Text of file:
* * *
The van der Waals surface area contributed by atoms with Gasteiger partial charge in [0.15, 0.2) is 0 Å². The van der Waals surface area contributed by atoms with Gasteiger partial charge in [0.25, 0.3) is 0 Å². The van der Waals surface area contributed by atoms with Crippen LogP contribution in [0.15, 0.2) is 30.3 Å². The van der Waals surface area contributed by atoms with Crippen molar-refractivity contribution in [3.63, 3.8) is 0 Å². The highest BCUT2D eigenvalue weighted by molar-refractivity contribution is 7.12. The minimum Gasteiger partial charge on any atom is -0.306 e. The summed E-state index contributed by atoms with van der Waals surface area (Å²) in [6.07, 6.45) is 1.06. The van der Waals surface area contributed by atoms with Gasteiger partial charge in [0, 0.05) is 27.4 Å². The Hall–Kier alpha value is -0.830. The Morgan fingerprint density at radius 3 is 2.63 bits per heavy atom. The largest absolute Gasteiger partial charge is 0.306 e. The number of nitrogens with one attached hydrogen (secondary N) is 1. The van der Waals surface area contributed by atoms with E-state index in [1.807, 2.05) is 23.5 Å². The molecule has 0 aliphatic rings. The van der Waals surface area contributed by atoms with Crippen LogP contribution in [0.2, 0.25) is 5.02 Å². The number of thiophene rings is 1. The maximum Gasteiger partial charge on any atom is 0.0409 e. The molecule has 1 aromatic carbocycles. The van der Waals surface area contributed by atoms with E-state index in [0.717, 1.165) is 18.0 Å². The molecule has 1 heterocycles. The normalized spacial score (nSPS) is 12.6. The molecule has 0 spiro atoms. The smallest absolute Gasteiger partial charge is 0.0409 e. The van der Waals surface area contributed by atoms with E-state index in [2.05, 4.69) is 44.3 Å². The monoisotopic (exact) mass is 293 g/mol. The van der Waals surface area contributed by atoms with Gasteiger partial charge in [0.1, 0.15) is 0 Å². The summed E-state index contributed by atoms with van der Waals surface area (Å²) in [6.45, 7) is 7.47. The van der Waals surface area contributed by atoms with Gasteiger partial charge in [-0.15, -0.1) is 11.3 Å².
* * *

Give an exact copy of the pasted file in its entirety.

The van der Waals surface area contributed by atoms with Gasteiger partial charge in [0.15, 0.2) is 0 Å². The van der Waals surface area contributed by atoms with Gasteiger partial charge in [0.25, 0.3) is 0 Å². The van der Waals surface area contributed by atoms with Crippen LogP contribution in [0.15, 0.2) is 30.3 Å². The van der Waals surface area contributed by atoms with Crippen molar-refractivity contribution in [3.63, 3.8) is 0 Å². The highest BCUT2D eigenvalue weighted by molar-refractivity contribution is 7.12. The minimum Gasteiger partial charge on any atom is -0.306 e. The summed E-state index contributed by atoms with van der Waals surface area (Å²) in [6.07, 6.45) is 1.06. The van der Waals surface area contributed by atoms with Gasteiger partial charge in [0, 0.05) is 27.4 Å². The Hall–Kier alpha value is -0.830. The Morgan fingerprint density at radius 3 is 2.63 bits per heavy atom. The largest absolute Gasteiger partial charge is 0.306 e. The number of nitrogens with one attached hydrogen (secondary N) is 1. The van der Waals surface area contributed by atoms with E-state index in [1.807, 2.05) is 23.5 Å². The molecule has 0 aliphatic rings. The van der Waals surface area contributed by atoms with Crippen LogP contribution in [0.2, 0.25) is 5.02 Å². The number of thiophene rings is 1. The maximum Gasteiger partial charge on any atom is 0.0409 e. The molecule has 1 aromatic carbocycles. The van der Waals surface area contributed by atoms with E-state index in [0.717, 1.165) is 18.0 Å². The molecule has 1 heterocycles. The normalized spacial score (nSPS) is 12.6. The molecule has 0 spiro atoms. The smallest absolute Gasteiger partial charge is 0.0409 e. The van der Waals surface area contributed by atoms with E-state index in [2.05, 4.69) is 44.3 Å². The monoisotopic (exact) mass is 293 g/mol. The van der Waals surface area contributed by atoms with Gasteiger partial charge in [0.1, 0.15) is 0 Å². The summed E-state index contributed by atoms with van der Waals surface area (Å²) in [6.45, 7) is 7.47. The van der Waals surface area contributed by atoms with Gasteiger partial charge in [-0.15, -0.1) is 11.3 Å².